A troubled teenage girl who seeks refuge in a fantastical online world is the star of a new musical co-written by Blur frontman Damon Albarn to mark the 150th anniversary of “Alice in Wonderland”.

Loosely based on Lewis Carroll’s book, “” is being performed at Manchester’s Palace Theatre until July 12 before moving to London’s National Theatre and the Theatre du Chatelet in Paris next year. The rock opera-style musical opens in the bedroom of Aly (Lois Chimimba), a complex teenager who is in conflict with her parents and picked on by classmates who post insulting messages on social media.

To escape, the girl connects, via her smartphone, to “”, a brilliantly-coloured virtual world based on the “Wonderland” of Reverend Charles Lutwidge Dodgson, whose pen name was Lewis Carroll. The pixellated world invites Alice “to achieve your ideal,” whereupon she creates “Alice,” a beautiful, intelligent and loved alter-ego who embodies the qualities she believes herself to be missing. The first scene sets the tone with Aly tapping on her keypad while digital images of “” are projected on stage, with the Cheshire Cat becoming a giant virtual tom cat. In bringing the story into the digital age, director Rufus Norris hopes to explore how new technologies have reshaped social relations and how mobile devices have become extensions of people’s aspirations. It is also a study of the tribulations of adolescence and the difficulties of forging an identity. The original “Alice in Wonderland” was first published in July 1865 and has been translated into at least 174 languages, winning millions of fans, both children and adults, around the world. Albarn — the show’s composer and singer with Blur, one of the biggest Britpop bands of the 1990s who have recently started working together again — found inspiration from within his own family. “The idea was very much a reaction to my own daughter’s relationship with social media and all the other things I probably don’t know about that she’s looked at on the Internet,” the British singer/songwriter said in the official programme.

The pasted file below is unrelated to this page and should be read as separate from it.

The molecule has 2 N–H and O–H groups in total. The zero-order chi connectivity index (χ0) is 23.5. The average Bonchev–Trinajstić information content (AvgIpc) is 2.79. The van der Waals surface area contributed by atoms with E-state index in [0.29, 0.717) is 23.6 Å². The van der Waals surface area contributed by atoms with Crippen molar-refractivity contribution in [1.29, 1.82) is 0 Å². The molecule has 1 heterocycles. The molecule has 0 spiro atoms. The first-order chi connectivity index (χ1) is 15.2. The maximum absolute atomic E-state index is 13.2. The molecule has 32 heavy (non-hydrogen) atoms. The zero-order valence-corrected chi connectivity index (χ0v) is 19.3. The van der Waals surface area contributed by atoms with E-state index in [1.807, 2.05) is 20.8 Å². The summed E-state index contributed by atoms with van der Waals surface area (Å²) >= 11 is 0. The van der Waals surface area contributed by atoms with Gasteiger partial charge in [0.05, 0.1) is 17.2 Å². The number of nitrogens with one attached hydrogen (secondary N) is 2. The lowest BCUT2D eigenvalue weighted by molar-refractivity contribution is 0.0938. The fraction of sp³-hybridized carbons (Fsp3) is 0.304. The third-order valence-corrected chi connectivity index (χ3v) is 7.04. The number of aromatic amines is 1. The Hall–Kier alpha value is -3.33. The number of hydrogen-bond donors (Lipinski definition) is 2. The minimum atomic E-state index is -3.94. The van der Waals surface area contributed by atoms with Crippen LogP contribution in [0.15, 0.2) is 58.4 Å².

The end result is an ambitious, almost tortured, soundtrack that combines rock, brass bands, traditional instruments, electronic tones and video-game sound effects, all sprinkled with melancholy lyrics, which recall his two operas,

“Monkey: Journey to the West” and “Dr Dee”. “We decided the music needed two identities: its articulation in the computer world and the real world,” added Albarn.

“I’ve tried to add a bit of madness to the music to make it populist, which is quite difficult.” It premiered on Thursday to a lukewarm reception from the critics. “Damon Albarn set high expectations for his new musical Perhaps too high,” wrote the Independent, giving it three out of five stars.

“Albarn’s jaunty score is serviceable but it lacks both the edge and the melodic hooks of the songs that made him and Blur famous.” The Guardian also gave the show three stars, calling it “big, bold, ambitious”. “It has much to recommend it, but ends up like a giant bag of liquorice allsorts: full of colour and variety but a bit rich to the taste and not something you’d want to devour too often,” the newspaper added.